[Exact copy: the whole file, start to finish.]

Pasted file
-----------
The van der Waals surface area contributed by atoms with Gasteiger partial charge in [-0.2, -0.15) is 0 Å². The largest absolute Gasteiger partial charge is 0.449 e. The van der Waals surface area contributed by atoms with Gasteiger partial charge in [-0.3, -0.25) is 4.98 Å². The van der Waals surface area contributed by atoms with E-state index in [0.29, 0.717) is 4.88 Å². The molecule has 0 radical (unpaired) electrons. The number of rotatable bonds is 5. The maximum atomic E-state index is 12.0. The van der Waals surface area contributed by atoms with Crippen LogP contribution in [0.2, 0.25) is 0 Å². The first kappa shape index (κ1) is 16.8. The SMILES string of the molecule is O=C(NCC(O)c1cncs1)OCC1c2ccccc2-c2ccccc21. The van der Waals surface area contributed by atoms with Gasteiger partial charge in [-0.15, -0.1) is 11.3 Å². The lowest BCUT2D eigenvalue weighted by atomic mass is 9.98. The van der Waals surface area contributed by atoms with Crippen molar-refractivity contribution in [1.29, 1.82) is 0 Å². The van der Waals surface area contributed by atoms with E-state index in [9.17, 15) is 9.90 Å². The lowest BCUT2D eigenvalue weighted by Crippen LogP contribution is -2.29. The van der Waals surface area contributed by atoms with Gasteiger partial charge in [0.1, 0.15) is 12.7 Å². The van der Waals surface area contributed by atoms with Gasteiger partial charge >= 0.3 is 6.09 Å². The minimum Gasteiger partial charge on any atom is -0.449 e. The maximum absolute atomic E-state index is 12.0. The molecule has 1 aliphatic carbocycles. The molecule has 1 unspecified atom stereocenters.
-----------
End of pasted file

The van der Waals surface area contributed by atoms with Gasteiger partial charge in [-0.2, -0.15) is 0 Å². The largest absolute Gasteiger partial charge is 0.449 e. The van der Waals surface area contributed by atoms with Gasteiger partial charge in [-0.3, -0.25) is 4.98 Å². The van der Waals surface area contributed by atoms with E-state index in [0.29, 0.717) is 4.88 Å². The molecule has 0 radical (unpaired) electrons. The number of rotatable bonds is 5. The maximum atomic E-state index is 12.0. The van der Waals surface area contributed by atoms with Crippen LogP contribution in [0.2, 0.25) is 0 Å². The first kappa shape index (κ1) is 16.8. The SMILES string of the molecule is O=C(NCC(O)c1cncs1)OCC1c2ccccc2-c2ccccc21. The van der Waals surface area contributed by atoms with Gasteiger partial charge in [-0.15, -0.1) is 11.3 Å². The lowest BCUT2D eigenvalue weighted by atomic mass is 9.98. The van der Waals surface area contributed by atoms with Crippen molar-refractivity contribution in [1.29, 1.82) is 0 Å². The van der Waals surface area contributed by atoms with E-state index in [9.17, 15) is 9.90 Å². The lowest BCUT2D eigenvalue weighted by Crippen LogP contribution is -2.29. The van der Waals surface area contributed by atoms with Gasteiger partial charge in [0.1, 0.15) is 12.7 Å². The van der Waals surface area contributed by atoms with Gasteiger partial charge >= 0.3 is 6.09 Å². The minimum Gasteiger partial charge on any atom is -0.449 e. The maximum absolute atomic E-state index is 12.0. The molecule has 1 aliphatic carbocycles. The molecule has 1 unspecified atom stereocenters.